Indiana Daily Student

COLUMN: Pitbull's 'International Love' is a lie

<p>Pitbull smiles at the camera on radio row for Super Bowl LIV on Jan. 31 at the Miami Beach Convention Center in Miami.</p>

Pitbull smiles at the camera on radio row for Super Bowl LIV on Jan. 31 at the Miami Beach Convention Center in Miami.

As the world around me becomes bleaker I've been using old pop songs to escape. But sometimes it just makes things worse.

There are glaring issues with 2012's “International Love” by Pitbull and Chris Brown. Obviously, on the surface, a problem is that Chris Brown is featured on the track. That is a given. But lurking beneath the flexes and autotuned histrionics are numerous blemishes. 

First, the chorus doesn’t mention a single international city. New York City, Los Angeles and Miami are all domestic. Why is the song called “International Love” if the chorus is all about American cities? 

“But Kevin,” you’re probably saying to yourself. “Pitbull raps about other countries. He talks about all the women he’s slept with from each nation.” Shut up. No one knows any of the words to the verses of this song. If you put a gun to my head and told me to recite a couple bars, I would tell you to shoot me. 

Plus, I don’t believe Pitbull. Romania? Sure, OK, yeah. The song didn’t receive any certifications in Romania. It went triple platinum in Canada, though, which is weird to me. 

“I don’t play football, but I’ve touched down everywhere. Everywhere? Everywhere.”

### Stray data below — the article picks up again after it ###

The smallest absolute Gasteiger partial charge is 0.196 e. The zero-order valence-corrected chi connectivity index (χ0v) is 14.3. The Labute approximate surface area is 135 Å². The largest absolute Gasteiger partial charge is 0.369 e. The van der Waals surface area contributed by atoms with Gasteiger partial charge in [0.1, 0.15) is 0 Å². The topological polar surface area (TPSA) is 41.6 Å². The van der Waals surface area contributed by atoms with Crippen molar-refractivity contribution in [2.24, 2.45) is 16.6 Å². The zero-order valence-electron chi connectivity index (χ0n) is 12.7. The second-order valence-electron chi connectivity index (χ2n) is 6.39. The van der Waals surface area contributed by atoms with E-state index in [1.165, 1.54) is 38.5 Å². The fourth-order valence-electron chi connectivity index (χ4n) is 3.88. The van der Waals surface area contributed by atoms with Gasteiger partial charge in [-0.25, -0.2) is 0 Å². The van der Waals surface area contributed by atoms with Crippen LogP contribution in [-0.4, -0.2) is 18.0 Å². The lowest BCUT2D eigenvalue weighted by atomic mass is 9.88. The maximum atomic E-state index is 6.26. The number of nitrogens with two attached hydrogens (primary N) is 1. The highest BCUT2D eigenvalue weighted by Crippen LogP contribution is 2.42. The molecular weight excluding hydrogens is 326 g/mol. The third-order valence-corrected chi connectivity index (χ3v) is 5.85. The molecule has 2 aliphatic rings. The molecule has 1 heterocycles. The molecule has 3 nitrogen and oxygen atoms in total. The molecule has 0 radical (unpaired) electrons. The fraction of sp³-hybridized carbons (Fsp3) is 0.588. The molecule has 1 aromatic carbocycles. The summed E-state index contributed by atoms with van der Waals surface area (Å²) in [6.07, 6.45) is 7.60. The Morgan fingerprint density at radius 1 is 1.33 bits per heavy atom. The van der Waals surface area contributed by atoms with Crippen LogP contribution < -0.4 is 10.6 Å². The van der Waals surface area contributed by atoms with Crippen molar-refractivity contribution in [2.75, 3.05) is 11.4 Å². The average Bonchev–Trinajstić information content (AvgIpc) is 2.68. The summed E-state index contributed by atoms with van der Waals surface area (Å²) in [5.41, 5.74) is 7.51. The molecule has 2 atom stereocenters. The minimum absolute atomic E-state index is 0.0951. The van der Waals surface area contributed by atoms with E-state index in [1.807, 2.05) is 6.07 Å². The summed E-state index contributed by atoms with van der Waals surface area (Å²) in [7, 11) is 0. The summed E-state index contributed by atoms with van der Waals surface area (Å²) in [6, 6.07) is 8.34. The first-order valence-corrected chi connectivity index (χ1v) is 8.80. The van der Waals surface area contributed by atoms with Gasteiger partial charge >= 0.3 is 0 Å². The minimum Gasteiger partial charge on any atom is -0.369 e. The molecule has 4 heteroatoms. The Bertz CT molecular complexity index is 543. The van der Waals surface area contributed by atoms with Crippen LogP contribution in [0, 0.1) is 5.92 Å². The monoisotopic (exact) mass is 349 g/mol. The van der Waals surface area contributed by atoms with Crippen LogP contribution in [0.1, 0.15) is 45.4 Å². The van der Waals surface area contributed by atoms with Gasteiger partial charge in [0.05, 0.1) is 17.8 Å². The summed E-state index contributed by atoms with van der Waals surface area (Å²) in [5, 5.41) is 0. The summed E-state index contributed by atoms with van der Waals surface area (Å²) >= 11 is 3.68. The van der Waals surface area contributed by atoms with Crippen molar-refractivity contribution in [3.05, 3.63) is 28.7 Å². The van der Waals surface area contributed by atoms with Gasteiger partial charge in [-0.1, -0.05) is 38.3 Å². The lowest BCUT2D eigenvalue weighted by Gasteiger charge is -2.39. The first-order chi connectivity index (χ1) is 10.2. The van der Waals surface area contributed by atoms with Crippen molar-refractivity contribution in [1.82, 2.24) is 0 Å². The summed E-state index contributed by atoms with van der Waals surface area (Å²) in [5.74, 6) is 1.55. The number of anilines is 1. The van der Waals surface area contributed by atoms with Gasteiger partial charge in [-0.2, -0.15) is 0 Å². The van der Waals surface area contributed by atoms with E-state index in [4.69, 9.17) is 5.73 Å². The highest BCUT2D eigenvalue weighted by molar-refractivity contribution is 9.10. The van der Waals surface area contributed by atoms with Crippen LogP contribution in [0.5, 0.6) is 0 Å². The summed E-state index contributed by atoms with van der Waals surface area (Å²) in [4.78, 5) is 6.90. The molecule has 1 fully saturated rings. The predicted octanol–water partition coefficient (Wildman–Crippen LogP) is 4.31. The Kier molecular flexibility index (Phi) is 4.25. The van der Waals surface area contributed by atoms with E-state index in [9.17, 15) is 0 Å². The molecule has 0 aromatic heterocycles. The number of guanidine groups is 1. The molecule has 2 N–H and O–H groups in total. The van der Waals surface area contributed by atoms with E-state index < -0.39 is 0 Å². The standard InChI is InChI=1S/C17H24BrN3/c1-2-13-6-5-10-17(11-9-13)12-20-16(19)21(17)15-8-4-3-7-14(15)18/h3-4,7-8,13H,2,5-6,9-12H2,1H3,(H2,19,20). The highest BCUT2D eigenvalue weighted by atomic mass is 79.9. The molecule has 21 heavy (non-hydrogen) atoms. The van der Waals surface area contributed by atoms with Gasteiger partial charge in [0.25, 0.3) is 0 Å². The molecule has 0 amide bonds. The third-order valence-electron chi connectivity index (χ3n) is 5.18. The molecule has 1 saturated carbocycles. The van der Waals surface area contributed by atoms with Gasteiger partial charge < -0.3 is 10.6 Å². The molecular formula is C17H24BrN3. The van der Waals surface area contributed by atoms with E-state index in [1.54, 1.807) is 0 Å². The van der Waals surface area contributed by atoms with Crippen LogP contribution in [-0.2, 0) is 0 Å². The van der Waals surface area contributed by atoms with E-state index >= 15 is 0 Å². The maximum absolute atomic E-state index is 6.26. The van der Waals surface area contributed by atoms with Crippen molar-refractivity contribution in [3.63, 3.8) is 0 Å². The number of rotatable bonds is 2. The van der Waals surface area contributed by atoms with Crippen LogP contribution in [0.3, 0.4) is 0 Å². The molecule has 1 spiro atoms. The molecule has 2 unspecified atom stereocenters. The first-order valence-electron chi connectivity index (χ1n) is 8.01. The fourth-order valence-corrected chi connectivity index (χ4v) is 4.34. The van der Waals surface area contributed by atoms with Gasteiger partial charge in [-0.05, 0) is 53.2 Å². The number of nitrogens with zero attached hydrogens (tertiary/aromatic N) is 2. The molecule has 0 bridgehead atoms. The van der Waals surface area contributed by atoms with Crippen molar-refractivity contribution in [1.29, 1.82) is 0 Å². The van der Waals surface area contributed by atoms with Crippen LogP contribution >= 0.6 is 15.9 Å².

Yeah, OK, Pitbull. 

“I don’t play baseball, but I’ve hit a home run everywhere. Everywhere? Everywhere.”

I doubt the veracity of these claims.

This song shouldn’t be called “International Love” because it’s not about love. It’s about sex. Lust and love are not synonymous. Pit thinks a woman telling him “Pit, you can have me and my sister” constitutes love. It doesn’t. Pit may think these women love him, but they don’t. They don’t know him.

“There’s not a place that your love don’t affect me, baby. So don’t ever change.” He's singing to the audience, here, thanking them for their love. This isn’t love, though. There is nothing loving or nurturing about any pop star’s relationship with their fans. It's not loving the person, it's loving what they do for you.

The flexes in this track are representative of another problem in pop music.

The song was written by six people. I’m beginning to think countries like Romania, Lebanon and Greece were chosen specifically to fit a rhyme scheme. How much truth is there in the world? Can we trust anyone if we can’t trust Mr. Worldwide?

As a kid I believed everything. There was no way it couldn’t be true. Pitbull touched down everywhere (Everywhere? Everywhere). Flexing wasn’t yet a part of my vernacular. Hyperbole was just something we talked about in English class. Everything was clearly delineated.

“International Love” and other pop music of the early '10s sold us a lifestyle we’ll never live. Sometimes I wish people would stop selling us anything.

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